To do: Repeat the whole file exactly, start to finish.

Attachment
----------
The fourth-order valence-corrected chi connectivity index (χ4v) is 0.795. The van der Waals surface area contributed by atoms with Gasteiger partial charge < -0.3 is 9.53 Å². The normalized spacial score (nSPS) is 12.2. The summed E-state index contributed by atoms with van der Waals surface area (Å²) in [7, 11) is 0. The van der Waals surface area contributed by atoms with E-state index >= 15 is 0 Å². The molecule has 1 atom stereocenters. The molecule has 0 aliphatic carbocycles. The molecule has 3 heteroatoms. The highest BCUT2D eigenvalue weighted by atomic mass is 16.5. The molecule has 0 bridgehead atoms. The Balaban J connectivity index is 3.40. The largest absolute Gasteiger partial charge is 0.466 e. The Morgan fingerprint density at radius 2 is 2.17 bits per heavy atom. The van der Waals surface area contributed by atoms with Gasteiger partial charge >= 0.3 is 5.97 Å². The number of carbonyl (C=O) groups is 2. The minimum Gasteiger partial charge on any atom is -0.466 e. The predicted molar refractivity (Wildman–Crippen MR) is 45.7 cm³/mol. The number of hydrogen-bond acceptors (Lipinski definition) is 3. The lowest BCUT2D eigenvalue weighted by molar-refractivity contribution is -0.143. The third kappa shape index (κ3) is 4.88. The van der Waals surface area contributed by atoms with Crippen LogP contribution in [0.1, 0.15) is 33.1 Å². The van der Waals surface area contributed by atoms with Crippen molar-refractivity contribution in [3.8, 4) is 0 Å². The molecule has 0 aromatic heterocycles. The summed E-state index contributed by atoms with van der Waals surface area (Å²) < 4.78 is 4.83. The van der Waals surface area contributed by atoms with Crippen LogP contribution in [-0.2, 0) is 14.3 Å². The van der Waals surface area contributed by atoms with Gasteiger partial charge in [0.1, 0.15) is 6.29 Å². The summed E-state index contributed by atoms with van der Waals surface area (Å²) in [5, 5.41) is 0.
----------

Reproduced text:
The fourth-order valence-corrected chi connectivity index (χ4v) is 0.795. The van der Waals surface area contributed by atoms with Gasteiger partial charge < -0.3 is 9.53 Å². The normalized spacial score (nSPS) is 12.2. The summed E-state index contributed by atoms with van der Waals surface area (Å²) in [7, 11) is 0. The van der Waals surface area contributed by atoms with E-state index >= 15 is 0 Å². The molecule has 1 atom stereocenters. The molecule has 0 aliphatic carbocycles. The molecule has 3 heteroatoms. The highest BCUT2D eigenvalue weighted by atomic mass is 16.5. The molecule has 0 bridgehead atoms. The Balaban J connectivity index is 3.40. The largest absolute Gasteiger partial charge is 0.466 e. The Morgan fingerprint density at radius 2 is 2.17 bits per heavy atom. The van der Waals surface area contributed by atoms with Gasteiger partial charge >= 0.3 is 5.97 Å². The number of carbonyl (C=O) groups is 2. The minimum Gasteiger partial charge on any atom is -0.466 e. The predicted molar refractivity (Wildman–Crippen MR) is 45.7 cm³/mol. The number of hydrogen-bond acceptors (Lipinski definition) is 3. The lowest BCUT2D eigenvalue weighted by molar-refractivity contribution is -0.143. The third kappa shape index (κ3) is 4.88. The van der Waals surface area contributed by atoms with Crippen LogP contribution in [0.1, 0.15) is 33.1 Å². The van der Waals surface area contributed by atoms with Crippen molar-refractivity contribution in [3.8, 4) is 0 Å². The molecule has 0 aromatic heterocycles. The summed E-state index contributed by atoms with van der Waals surface area (Å²) < 4.78 is 4.83. The van der Waals surface area contributed by atoms with Crippen LogP contribution in [-0.2, 0) is 14.3 Å². The van der Waals surface area contributed by atoms with Gasteiger partial charge in [0.1, 0.15) is 6.29 Å². The summed E-state index contributed by atoms with van der Waals surface area (Å²) in [5, 5.41) is 0.